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Ralph Loglisci, Slow Meat 2014 delegate

The list of names of the more than 100 Slow Meat delegates reads like a Who’s Who of the sustainable food animal world. Many are farmers, ranchers and veterinarians who are working to preserve endangered breeds of livestock and poultry.

During one of the several break out sessions delegates discussed the benefits and difficulties of raising heritage breed animals. Not surprisingly, farmers raising heritage breeds that best suited the land they were raised on experienced little difficulty. In fact, most animals rarely required medical treatment or medicine, unlike their conventionally bred cousins that make up the majority of the 9 Billion food animals produced in the USA each year. Most of the difficulties discussed were not about raising animals but finding markets that will cover their costs.

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Jeannette Beranger, Research & Technical Programs Manager for The Livestock Conservancy, pointed out that the United Nation’s Food and Agriculture Organization (FAO) declared biodiversity is key to maintain a sustainable and fair food system for future generations.

In 2006, the FAO reported that of the 7,600 breeds in their Global Databank for Farm Animal Genetic Resources, 190 became extinct with a 15 year span and 1,500 were considered “at risk” of extinction. Just among breeds of cattle, goats, pigs, horses and poultry, within 5 years, 60 breeds were lost. That’s an average of one breed a month. By now almost 100 additional breeds are most likely extinct.

According to The Livestock Conservancy, “A mere 14 species provide 90 percent of the human food supply from animals.” Additionally the Conservancy found that in the USA, 91 percent of the nation’s dairy stock are Holstein cows; 90 percent of the nation’s turkeys come from seven strains of large white turkeys. Out of the 60 breeds of chicken that were raised before World War II, only 5 industrial breeds supply the majority of our chicken meat and brown eggs; and white eggs are almost exclusively from a single breed of industrial white leghorns.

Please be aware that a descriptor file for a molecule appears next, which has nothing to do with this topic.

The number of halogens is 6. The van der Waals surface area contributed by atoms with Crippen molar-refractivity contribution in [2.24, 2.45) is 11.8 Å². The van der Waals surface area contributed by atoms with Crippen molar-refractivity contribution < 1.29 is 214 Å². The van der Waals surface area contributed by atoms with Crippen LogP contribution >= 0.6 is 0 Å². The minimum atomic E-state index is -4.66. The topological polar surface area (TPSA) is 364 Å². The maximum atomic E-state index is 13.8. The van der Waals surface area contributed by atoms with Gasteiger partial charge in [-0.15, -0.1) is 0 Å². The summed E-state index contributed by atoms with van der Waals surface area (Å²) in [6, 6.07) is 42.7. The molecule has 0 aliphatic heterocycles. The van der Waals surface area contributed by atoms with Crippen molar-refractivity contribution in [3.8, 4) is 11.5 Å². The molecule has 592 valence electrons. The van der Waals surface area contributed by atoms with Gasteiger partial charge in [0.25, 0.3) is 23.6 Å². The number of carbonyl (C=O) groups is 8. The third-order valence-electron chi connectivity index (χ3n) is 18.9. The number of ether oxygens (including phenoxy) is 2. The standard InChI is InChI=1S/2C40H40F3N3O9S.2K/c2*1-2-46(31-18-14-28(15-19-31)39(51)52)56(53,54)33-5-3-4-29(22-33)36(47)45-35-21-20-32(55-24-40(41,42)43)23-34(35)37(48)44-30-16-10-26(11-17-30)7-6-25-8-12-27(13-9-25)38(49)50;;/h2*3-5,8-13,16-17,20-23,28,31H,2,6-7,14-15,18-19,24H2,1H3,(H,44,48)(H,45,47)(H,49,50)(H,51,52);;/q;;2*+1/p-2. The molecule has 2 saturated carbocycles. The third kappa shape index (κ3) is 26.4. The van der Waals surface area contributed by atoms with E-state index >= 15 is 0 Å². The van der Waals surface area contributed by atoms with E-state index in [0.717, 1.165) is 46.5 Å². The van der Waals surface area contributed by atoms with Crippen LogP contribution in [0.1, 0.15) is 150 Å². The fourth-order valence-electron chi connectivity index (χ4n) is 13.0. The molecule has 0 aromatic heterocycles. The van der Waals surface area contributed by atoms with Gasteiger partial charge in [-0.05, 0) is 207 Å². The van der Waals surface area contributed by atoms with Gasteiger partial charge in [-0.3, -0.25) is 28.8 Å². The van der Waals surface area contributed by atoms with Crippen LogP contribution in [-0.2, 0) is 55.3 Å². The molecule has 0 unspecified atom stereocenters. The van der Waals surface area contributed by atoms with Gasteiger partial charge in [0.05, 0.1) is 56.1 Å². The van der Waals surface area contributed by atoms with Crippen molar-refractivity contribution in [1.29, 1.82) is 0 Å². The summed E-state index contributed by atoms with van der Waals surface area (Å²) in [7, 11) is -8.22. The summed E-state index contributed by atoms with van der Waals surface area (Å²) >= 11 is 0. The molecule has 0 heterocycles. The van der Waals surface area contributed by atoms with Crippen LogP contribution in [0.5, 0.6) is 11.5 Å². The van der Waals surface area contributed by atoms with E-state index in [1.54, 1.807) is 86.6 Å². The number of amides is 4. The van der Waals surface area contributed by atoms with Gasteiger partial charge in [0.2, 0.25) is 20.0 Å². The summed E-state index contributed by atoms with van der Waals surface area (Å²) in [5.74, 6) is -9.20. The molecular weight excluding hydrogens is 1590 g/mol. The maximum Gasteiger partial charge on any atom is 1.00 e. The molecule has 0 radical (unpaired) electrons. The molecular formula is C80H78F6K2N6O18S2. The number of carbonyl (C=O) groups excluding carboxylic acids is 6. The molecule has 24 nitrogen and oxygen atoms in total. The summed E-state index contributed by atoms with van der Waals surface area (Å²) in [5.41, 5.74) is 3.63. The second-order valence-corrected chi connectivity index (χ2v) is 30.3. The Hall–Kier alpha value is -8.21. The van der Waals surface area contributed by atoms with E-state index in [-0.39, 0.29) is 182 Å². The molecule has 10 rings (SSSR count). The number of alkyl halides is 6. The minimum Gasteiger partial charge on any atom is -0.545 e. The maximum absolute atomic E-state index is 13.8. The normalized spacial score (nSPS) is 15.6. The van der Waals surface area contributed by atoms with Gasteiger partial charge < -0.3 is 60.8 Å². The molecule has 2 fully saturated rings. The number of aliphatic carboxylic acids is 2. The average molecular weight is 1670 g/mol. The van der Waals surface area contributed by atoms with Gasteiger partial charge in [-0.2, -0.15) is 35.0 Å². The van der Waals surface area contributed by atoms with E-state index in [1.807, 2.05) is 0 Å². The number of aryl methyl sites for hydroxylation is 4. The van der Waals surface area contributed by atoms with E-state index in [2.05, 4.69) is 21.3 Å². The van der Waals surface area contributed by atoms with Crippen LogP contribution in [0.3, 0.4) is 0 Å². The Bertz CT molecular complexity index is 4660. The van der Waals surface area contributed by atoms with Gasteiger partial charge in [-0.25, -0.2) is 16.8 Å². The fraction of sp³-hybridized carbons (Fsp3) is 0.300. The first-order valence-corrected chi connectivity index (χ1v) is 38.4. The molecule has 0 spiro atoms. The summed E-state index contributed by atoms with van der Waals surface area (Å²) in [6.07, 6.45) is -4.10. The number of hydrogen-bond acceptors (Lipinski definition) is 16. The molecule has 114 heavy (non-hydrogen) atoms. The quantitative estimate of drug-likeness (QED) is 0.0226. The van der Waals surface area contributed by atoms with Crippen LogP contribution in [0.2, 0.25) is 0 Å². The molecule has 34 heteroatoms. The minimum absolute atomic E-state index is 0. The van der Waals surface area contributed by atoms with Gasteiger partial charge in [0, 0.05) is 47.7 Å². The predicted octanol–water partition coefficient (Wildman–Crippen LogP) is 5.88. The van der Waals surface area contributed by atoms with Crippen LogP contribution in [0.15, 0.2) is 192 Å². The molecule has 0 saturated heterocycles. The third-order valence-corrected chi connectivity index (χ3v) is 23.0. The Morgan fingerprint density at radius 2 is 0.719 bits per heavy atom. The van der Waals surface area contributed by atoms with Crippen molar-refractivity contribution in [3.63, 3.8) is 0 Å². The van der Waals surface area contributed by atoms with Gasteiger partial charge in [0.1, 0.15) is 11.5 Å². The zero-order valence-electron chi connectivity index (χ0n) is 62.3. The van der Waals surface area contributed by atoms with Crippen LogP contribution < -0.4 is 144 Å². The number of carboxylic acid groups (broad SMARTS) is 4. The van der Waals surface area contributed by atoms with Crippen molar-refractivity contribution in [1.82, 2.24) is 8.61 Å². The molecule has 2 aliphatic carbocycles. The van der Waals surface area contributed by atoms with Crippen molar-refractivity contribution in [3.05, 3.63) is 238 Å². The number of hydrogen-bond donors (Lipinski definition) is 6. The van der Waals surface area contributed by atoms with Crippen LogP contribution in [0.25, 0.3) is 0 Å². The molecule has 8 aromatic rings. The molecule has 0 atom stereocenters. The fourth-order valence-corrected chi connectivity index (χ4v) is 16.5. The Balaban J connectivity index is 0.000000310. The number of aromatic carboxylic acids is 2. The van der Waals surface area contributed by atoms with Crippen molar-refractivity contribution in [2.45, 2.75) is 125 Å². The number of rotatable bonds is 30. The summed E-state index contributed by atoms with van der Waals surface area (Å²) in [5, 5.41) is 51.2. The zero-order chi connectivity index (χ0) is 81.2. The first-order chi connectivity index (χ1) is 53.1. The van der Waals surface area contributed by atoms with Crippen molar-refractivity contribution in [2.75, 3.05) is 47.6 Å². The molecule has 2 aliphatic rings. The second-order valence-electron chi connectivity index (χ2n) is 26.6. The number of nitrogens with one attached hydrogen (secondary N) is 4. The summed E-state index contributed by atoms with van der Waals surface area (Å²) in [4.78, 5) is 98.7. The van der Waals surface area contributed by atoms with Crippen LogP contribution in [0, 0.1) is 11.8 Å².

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FAO leaders say that maintaining genetic biodiversity in plants and animals will ensure future generations will have available to them new breeds of animals better able to cope with unforeseen risks, such as disease or extreme climate changes.

Slow Food International’s Dr. Sergio Capaldo, a veterinarian by training, is working in Italy to find ways to support farmers who are working to preserve genetic biodiversity in food animals. In 1996, Dr. Capaldo told Slow Meat delegates, as Coordinator for Slow Food International’s National Livestock and Breeding projects he reached out to slaughter houses, distributors, restaurants and marketers to ensure heritage breed farmers and ranchers would be paid a fair price.

In an effort to preserve biodiversity, Slow Food international created an online catalog, known as the Ark of Taste, which lists small-scale produced foods at risk of disappearing across the globe. To help support small artisan producers sell their goods at a fair price the Presidia program was created. The goals of the Presidia are to guarantee a viable future for traditional foods by stabilizing production techniques, establishing stringent production standards, and promoting local consumption.

Many delegates who were butchers, slaughterhouse owners, suppliers and distributors were eager to discuss and share with other delegates their successes and failures. For many, demand for their services is so great that the biggest problem is having to turn away customers.